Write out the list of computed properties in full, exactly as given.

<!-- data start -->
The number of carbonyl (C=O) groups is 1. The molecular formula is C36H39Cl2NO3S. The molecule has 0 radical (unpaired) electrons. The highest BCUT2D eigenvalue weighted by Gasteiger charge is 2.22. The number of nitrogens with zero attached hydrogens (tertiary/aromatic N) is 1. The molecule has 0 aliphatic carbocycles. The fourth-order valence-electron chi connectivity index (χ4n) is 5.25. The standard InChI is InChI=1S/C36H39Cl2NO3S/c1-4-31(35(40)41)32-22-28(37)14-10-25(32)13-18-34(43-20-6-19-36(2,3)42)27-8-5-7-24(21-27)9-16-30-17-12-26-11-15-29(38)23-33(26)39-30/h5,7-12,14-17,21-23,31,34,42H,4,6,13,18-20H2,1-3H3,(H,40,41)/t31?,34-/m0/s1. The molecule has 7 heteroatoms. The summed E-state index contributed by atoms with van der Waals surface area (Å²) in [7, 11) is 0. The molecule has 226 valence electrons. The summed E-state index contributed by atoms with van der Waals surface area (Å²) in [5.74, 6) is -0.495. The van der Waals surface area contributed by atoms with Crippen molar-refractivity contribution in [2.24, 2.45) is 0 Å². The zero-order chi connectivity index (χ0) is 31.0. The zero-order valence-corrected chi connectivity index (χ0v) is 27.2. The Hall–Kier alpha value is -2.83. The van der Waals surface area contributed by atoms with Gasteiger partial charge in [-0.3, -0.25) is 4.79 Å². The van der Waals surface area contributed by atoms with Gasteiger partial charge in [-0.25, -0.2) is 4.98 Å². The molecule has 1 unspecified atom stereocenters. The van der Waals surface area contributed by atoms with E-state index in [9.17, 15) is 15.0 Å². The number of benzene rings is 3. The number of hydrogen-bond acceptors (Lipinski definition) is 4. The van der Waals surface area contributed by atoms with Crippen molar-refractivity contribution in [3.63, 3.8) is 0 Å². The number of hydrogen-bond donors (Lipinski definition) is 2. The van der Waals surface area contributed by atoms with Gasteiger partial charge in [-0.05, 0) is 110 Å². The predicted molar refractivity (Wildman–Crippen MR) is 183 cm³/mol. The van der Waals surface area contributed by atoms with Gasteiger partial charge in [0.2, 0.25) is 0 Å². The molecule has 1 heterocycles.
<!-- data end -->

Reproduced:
The number of carbonyl (C=O) groups is 1. The molecular formula is C36H39Cl2NO3S. The molecule has 0 radical (unpaired) electrons. The highest BCUT2D eigenvalue weighted by Gasteiger charge is 2.22. The number of nitrogens with zero attached hydrogens (tertiary/aromatic N) is 1. The molecule has 0 aliphatic carbocycles. The fourth-order valence-electron chi connectivity index (χ4n) is 5.25. The standard InChI is InChI=1S/C36H39Cl2NO3S/c1-4-31(35(40)41)32-22-28(37)14-10-25(32)13-18-34(43-20-6-19-36(2,3)42)27-8-5-7-24(21-27)9-16-30-17-12-26-11-15-29(38)23-33(26)39-30/h5,7-12,14-17,21-23,31,34,42H,4,6,13,18-20H2,1-3H3,(H,40,41)/t31?,34-/m0/s1. The molecule has 7 heteroatoms. The summed E-state index contributed by atoms with van der Waals surface area (Å²) in [7, 11) is 0. The molecule has 226 valence electrons. The summed E-state index contributed by atoms with van der Waals surface area (Å²) in [5.74, 6) is -0.495. The van der Waals surface area contributed by atoms with Crippen molar-refractivity contribution in [2.24, 2.45) is 0 Å². The zero-order chi connectivity index (χ0) is 31.0. The zero-order valence-corrected chi connectivity index (χ0v) is 27.2. The Hall–Kier alpha value is -2.83. The van der Waals surface area contributed by atoms with Gasteiger partial charge in [-0.3, -0.25) is 4.79 Å². The van der Waals surface area contributed by atoms with Gasteiger partial charge in [-0.25, -0.2) is 4.98 Å². The molecule has 1 unspecified atom stereocenters. The van der Waals surface area contributed by atoms with E-state index in [9.17, 15) is 15.0 Å². The number of benzene rings is 3. The number of hydrogen-bond acceptors (Lipinski definition) is 4. The van der Waals surface area contributed by atoms with Crippen molar-refractivity contribution in [3.63, 3.8) is 0 Å². The number of hydrogen-bond donors (Lipinski definition) is 2. The van der Waals surface area contributed by atoms with Gasteiger partial charge in [-0.05, 0) is 110 Å². The predicted molar refractivity (Wildman–Crippen MR) is 183 cm³/mol. The van der Waals surface area contributed by atoms with Gasteiger partial charge in [0.2, 0.25) is 0 Å². The molecule has 1 heterocycles.